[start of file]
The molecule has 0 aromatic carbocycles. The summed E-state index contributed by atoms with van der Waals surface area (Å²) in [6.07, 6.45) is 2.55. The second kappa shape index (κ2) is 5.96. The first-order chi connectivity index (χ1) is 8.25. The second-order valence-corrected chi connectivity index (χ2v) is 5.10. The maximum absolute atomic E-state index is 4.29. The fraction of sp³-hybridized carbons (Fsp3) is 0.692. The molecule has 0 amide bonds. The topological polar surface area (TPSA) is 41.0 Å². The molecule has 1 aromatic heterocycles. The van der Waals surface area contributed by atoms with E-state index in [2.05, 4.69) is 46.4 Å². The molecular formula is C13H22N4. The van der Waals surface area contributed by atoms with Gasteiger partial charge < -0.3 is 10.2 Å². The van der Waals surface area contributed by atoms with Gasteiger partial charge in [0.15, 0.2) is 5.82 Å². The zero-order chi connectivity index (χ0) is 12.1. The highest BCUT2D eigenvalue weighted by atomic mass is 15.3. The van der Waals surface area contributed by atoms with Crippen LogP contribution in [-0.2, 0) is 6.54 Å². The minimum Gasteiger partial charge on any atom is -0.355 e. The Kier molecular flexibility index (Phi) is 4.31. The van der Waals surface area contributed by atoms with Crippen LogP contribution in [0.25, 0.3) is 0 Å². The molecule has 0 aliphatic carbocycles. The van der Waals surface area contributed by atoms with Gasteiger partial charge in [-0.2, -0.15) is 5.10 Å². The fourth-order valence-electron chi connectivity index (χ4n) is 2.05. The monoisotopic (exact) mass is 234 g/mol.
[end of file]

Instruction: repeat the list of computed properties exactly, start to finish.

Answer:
The molecule has 0 aromatic carbocycles. The summed E-state index contributed by atoms with van der Waals surface area (Å²) in [6.07, 6.45) is 2.55. The second kappa shape index (κ2) is 5.96. The first-order chi connectivity index (χ1) is 8.25. The second-order valence-corrected chi connectivity index (χ2v) is 5.10. The maximum absolute atomic E-state index is 4.29. The fraction of sp³-hybridized carbons (Fsp3) is 0.692. The molecule has 0 amide bonds. The topological polar surface area (TPSA) is 41.0 Å². The molecule has 1 aromatic heterocycles. The van der Waals surface area contributed by atoms with E-state index in [2.05, 4.69) is 46.4 Å². The molecular formula is C13H22N4. The van der Waals surface area contributed by atoms with Gasteiger partial charge < -0.3 is 10.2 Å². The van der Waals surface area contributed by atoms with Gasteiger partial charge in [0.15, 0.2) is 5.82 Å². The zero-order chi connectivity index (χ0) is 12.1. The highest BCUT2D eigenvalue weighted by atomic mass is 15.3. The van der Waals surface area contributed by atoms with Crippen LogP contribution in [-0.2, 0) is 6.54 Å². The minimum Gasteiger partial charge on any atom is -0.355 e. The Kier molecular flexibility index (Phi) is 4.31. The van der Waals surface area contributed by atoms with Crippen LogP contribution in [0.25, 0.3) is 0 Å². The molecule has 0 aliphatic carbocycles. The van der Waals surface area contributed by atoms with Gasteiger partial charge in [-0.2, -0.15) is 5.10 Å². The fourth-order valence-electron chi connectivity index (χ4n) is 2.05. The monoisotopic (exact) mass is 234 g/mol.